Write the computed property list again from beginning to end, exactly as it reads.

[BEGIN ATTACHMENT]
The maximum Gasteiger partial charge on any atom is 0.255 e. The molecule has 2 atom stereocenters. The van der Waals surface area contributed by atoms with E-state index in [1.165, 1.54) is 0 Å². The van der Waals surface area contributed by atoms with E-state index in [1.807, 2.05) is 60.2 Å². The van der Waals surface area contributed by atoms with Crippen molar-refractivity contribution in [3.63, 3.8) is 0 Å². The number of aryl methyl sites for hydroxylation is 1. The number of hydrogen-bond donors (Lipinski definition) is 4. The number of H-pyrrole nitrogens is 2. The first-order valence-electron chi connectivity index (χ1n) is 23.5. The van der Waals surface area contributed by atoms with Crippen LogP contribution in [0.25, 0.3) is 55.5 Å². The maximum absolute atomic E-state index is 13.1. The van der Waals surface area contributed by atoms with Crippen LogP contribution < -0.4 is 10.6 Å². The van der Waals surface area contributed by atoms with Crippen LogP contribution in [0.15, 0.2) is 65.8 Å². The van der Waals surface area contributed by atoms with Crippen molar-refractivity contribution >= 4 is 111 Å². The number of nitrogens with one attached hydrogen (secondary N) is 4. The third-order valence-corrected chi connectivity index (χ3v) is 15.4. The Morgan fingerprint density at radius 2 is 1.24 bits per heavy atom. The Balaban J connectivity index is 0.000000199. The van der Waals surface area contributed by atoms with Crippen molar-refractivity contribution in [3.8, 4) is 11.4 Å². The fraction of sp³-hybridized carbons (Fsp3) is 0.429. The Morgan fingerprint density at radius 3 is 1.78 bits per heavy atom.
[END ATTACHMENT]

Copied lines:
The maximum Gasteiger partial charge on any atom is 0.255 e. The molecule has 2 atom stereocenters. The van der Waals surface area contributed by atoms with E-state index in [1.165, 1.54) is 0 Å². The van der Waals surface area contributed by atoms with E-state index in [1.807, 2.05) is 60.2 Å². The van der Waals surface area contributed by atoms with Crippen molar-refractivity contribution in [3.63, 3.8) is 0 Å². The number of aryl methyl sites for hydroxylation is 1. The number of hydrogen-bond donors (Lipinski definition) is 4. The number of H-pyrrole nitrogens is 2. The first-order valence-electron chi connectivity index (χ1n) is 23.5. The van der Waals surface area contributed by atoms with Crippen LogP contribution in [0.25, 0.3) is 55.5 Å². The maximum absolute atomic E-state index is 13.1. The van der Waals surface area contributed by atoms with Crippen LogP contribution < -0.4 is 10.6 Å². The van der Waals surface area contributed by atoms with Crippen LogP contribution in [0.15, 0.2) is 65.8 Å². The van der Waals surface area contributed by atoms with Crippen molar-refractivity contribution >= 4 is 111 Å². The number of nitrogens with one attached hydrogen (secondary N) is 4. The third-order valence-corrected chi connectivity index (χ3v) is 15.4. The Morgan fingerprint density at radius 2 is 1.24 bits per heavy atom. The Balaban J connectivity index is 0.000000199. The van der Waals surface area contributed by atoms with Crippen molar-refractivity contribution in [3.8, 4) is 11.4 Å². The fraction of sp³-hybridized carbons (Fsp3) is 0.429. The Morgan fingerprint density at radius 3 is 1.78 bits per heavy atom.